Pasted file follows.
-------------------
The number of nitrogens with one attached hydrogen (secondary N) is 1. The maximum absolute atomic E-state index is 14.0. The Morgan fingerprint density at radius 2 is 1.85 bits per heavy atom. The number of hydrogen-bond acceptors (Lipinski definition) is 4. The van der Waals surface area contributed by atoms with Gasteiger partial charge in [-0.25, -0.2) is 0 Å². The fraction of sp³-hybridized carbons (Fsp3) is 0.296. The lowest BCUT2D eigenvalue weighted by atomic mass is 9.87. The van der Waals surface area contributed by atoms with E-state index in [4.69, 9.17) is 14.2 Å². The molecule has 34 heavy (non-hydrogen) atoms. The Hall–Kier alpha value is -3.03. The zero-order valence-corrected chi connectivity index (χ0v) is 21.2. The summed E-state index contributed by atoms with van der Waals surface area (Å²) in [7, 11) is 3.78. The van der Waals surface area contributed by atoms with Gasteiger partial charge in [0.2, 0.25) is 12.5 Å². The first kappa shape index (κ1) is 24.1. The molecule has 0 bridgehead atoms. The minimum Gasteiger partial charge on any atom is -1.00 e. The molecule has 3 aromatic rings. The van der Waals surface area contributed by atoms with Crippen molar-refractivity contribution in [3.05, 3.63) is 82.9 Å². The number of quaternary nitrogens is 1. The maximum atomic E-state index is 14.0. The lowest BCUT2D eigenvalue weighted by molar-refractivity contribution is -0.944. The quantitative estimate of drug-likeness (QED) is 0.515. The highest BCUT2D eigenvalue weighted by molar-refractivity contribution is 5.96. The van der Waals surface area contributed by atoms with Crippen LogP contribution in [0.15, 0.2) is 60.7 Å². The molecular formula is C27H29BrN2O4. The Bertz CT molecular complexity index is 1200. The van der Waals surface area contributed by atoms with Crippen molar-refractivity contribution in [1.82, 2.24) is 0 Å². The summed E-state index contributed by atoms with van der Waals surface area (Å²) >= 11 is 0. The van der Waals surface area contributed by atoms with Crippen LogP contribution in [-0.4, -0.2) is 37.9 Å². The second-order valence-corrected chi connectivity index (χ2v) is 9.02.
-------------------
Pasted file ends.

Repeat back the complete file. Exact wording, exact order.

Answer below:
The number of nitrogens with one attached hydrogen (secondary N) is 1. The maximum absolute atomic E-state index is 14.0. The Morgan fingerprint density at radius 2 is 1.85 bits per heavy atom. The number of hydrogen-bond acceptors (Lipinski definition) is 4. The van der Waals surface area contributed by atoms with Gasteiger partial charge in [-0.25, -0.2) is 0 Å². The fraction of sp³-hybridized carbons (Fsp3) is 0.296. The lowest BCUT2D eigenvalue weighted by atomic mass is 9.87. The van der Waals surface area contributed by atoms with E-state index in [4.69, 9.17) is 14.2 Å². The molecule has 34 heavy (non-hydrogen) atoms. The Hall–Kier alpha value is -3.03. The zero-order valence-corrected chi connectivity index (χ0v) is 21.2. The summed E-state index contributed by atoms with van der Waals surface area (Å²) in [7, 11) is 3.78. The van der Waals surface area contributed by atoms with Gasteiger partial charge in [0.2, 0.25) is 12.5 Å². The first kappa shape index (κ1) is 24.1. The molecule has 0 bridgehead atoms. The minimum Gasteiger partial charge on any atom is -1.00 e. The molecule has 3 aromatic rings. The van der Waals surface area contributed by atoms with Crippen molar-refractivity contribution in [3.05, 3.63) is 82.9 Å². The number of quaternary nitrogens is 1. The maximum atomic E-state index is 14.0. The lowest BCUT2D eigenvalue weighted by molar-refractivity contribution is -0.944. The quantitative estimate of drug-likeness (QED) is 0.515. The highest BCUT2D eigenvalue weighted by molar-refractivity contribution is 5.96. The van der Waals surface area contributed by atoms with Crippen LogP contribution in [0.15, 0.2) is 60.7 Å². The molecular formula is C27H29BrN2O4. The Bertz CT molecular complexity index is 1200. The van der Waals surface area contributed by atoms with Crippen molar-refractivity contribution in [1.82, 2.24) is 0 Å². The summed E-state index contributed by atoms with van der Waals surface area (Å²) >= 11 is 0. The van der Waals surface area contributed by atoms with Crippen LogP contribution in [-0.4, -0.2) is 37.9 Å². The second-order valence-corrected chi connectivity index (χ2v) is 9.02.